The Duchess of Cambridge has praised Prince Harry for opening up and talking about the issues he faced after his mother's death describing him as "brilliant".
Kate paid tribute to Harry who revealed in an interview with the Daily Telegraph he spent nearly 20 years "not thinking'' about Diana, Princess of Wales' death and eventually got help after two years of "total chaos''.
The Duchess's words of praise came when she invited a group of London Marathon runners, supporting William, Kate and Harry's Heads Together mental health campaign, to the grounds of her Kensington Palace home to wish them luck.
MORE: Prince Harry praised after revealing long fight to process grief over mother's death
Primary school headteacher Jamie Maloy brought up the subject of Harry's personal confession, telling his royal host: "What I love is your brother-in-law talking the other day, because it just ignited it.
"Everyone's talking about mental health now because someone who is so famous and so much in the public eye has actually turned around and said something hit me hard - the death of a close loved one.
"And I think people have gone 'good on you, because you could have never mentioned that'."
In response Kate, who was casually dressed in black skinny jeans and a stripy top, said: "We all felt there was very much a campaign to get everyone talking and have these conversations, (so) we've got to do the same, you know, do the same - so he's been brilliant."
Mr Maloy runs Viking Primary School in Northolt, north-west London which is supported by Heads Together charity partner Place2Be, a leading national children's mental health organisation.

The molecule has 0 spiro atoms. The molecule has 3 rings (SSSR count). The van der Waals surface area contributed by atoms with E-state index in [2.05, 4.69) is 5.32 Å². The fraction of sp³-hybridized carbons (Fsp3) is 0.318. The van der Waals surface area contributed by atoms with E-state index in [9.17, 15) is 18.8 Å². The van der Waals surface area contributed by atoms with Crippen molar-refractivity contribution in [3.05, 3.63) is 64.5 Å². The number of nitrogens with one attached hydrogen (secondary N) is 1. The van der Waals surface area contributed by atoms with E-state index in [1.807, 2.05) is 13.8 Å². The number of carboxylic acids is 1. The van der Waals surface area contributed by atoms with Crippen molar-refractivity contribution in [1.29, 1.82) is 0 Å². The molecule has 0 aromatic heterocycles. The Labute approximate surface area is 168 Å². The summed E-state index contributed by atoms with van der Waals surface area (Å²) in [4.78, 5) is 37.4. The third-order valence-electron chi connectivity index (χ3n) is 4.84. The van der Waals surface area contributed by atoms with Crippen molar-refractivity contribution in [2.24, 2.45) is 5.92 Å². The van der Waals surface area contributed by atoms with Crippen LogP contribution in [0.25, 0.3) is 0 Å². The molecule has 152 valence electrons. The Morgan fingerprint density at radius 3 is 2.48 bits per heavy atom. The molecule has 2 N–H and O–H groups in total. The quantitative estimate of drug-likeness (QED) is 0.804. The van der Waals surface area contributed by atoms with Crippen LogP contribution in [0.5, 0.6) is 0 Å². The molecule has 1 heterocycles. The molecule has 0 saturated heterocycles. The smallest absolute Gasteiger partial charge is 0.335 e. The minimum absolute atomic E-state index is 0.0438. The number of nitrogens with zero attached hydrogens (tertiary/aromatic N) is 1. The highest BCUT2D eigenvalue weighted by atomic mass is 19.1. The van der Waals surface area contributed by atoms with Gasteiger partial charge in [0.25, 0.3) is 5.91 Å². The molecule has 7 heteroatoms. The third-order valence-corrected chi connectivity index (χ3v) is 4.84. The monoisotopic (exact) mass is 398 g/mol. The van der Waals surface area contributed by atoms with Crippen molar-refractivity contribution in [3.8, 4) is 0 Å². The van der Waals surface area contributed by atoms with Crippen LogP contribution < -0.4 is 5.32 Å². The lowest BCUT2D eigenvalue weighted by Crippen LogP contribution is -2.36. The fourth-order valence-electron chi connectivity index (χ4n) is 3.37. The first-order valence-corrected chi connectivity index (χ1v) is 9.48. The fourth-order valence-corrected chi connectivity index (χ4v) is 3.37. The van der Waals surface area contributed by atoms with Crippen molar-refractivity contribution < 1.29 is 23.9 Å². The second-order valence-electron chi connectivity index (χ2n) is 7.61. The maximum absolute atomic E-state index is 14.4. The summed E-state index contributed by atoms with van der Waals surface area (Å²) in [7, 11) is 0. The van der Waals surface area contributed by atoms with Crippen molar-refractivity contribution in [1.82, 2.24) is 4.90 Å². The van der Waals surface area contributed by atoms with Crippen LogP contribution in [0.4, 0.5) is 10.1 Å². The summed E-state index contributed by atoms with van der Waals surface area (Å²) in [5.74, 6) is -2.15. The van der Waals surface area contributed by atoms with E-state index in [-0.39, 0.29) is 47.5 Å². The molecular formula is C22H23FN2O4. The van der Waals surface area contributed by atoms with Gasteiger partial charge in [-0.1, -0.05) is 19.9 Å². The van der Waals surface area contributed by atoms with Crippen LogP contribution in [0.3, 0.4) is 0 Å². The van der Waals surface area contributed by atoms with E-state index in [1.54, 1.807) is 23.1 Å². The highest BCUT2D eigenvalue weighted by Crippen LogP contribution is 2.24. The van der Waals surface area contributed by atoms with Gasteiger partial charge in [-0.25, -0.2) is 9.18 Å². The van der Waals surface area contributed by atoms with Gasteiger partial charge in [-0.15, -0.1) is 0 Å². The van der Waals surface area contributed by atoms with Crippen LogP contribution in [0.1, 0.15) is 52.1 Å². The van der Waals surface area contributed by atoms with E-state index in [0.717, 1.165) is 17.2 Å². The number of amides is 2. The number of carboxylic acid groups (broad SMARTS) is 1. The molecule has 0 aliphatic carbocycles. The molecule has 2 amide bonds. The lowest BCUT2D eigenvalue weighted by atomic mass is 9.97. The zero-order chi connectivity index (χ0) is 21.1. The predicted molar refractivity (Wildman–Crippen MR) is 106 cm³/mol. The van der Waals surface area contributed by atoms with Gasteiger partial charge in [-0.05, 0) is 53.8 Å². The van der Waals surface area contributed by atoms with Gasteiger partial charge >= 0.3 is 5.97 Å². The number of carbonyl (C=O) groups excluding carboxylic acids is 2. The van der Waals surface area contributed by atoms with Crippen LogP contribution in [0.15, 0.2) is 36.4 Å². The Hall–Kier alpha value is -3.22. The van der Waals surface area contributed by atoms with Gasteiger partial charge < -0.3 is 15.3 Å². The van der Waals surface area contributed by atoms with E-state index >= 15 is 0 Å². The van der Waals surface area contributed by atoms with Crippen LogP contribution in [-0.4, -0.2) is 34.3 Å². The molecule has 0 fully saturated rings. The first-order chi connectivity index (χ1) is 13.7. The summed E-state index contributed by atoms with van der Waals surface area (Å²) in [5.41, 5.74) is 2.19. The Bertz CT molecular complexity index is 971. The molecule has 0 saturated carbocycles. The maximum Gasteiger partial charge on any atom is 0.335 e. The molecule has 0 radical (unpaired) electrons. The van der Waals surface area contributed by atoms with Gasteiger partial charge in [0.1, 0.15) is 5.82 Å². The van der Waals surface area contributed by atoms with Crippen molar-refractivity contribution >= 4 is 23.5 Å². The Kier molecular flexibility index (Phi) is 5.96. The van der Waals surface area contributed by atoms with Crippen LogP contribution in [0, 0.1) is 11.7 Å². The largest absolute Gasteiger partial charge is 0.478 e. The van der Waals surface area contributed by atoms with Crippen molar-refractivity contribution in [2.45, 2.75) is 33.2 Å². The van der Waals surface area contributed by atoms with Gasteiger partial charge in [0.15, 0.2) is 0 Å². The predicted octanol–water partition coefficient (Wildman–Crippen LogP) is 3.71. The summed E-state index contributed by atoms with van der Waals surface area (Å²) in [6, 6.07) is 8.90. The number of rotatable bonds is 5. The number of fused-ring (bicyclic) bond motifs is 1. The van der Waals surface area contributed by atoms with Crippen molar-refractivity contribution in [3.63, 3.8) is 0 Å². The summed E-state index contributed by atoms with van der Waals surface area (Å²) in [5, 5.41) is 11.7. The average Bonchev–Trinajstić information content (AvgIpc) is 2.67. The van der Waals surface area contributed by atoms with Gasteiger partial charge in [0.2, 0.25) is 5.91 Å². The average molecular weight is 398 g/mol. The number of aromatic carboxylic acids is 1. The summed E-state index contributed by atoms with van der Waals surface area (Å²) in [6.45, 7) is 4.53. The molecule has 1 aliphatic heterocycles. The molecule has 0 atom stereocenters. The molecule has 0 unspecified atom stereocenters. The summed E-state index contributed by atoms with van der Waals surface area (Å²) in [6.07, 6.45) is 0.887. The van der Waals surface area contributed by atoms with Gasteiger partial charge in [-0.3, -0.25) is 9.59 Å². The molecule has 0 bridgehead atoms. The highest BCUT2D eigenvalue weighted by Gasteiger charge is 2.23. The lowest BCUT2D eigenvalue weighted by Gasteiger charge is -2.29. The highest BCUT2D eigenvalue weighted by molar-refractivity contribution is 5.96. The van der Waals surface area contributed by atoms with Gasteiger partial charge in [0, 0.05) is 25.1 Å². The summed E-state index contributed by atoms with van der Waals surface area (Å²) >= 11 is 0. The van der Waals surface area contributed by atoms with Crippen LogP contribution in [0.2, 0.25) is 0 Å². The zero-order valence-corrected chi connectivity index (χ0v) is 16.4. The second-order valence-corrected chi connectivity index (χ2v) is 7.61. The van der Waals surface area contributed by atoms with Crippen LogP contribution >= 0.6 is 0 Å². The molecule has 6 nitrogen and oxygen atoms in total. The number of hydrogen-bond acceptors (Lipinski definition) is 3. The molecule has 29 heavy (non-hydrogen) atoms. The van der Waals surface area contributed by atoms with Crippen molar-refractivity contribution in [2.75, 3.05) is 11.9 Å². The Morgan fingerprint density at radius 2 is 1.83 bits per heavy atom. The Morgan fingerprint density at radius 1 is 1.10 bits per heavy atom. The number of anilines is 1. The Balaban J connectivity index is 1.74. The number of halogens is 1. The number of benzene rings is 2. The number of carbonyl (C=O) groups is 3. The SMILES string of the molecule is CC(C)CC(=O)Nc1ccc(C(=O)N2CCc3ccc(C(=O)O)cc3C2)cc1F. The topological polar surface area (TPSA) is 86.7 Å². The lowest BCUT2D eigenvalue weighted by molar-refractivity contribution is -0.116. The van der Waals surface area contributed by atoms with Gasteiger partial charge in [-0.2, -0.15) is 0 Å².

He added that the prince was a "real hero to a lot of people" and Kate agreed saying "absolutely".
William, Kate and Harry's Heads Together initiative has been running for about a year and has been encouraging the public to come forward and speak about their mental health issues or be a sympathetic ear for someone in need.
The royal trio have been intensifying their campaign in the run-up to the London Marathon, which has made their campaign its official charity, and are hoping the thousands of runners who will be pounding the streets of London on Sunday will be wearing their blue Heads Together headbands.
Earlier Harry handed out headbands when he officially opened the marathon's expo in London's Docklands where runners taking on the 26-mile challenge collected their registration packs.
And in the grounds of the palace Kate put a headband around a Royal Mail post box - with many more due to adorn boxes along the route of the course.
During the event Kate had a heart-to-heart chat about the pressures of motherhood with a Kiss FM DJ who has filmed a video talking about post-natal depression.
The Duchess heard how broadcaster Neev Spencer suffered low periods when she doubted her ability as a mother after her much-longed-for daughter was born last year.
Spencer, who has recorded a Heads Together video chatting with her best friend about post-natal depression, told Kate: "I feel now everyone will see it as something so normal, even for me it kind of nearly went to a really, really dark place, but I managed to scoop myself out."
She said her best friend, who lives in Australia, was the person she turned to for help, with the time difference meaning she was around to offer a sympathetic ear when she had dark periods in the evening.
They also talked about the problems of presenting the "perfect" family image on social media.
The DJ said: "The scary thing about social media sometimes is you put more pressure (on yourself) because you're trying to be this perfect person, and they all look so beautiful and out of a magazine."
Kate agreed with a laugh, saying: "Perfect images of your children, looking perfectly behaved."
But the Duchess had parting words of comfort for the broadcaster, who did not bring her nine-month-old daughter Genevieve to the event as she was teething.
Kate told her "It gets even better and better as they get older, you've got a fun and happy journey ahead of you."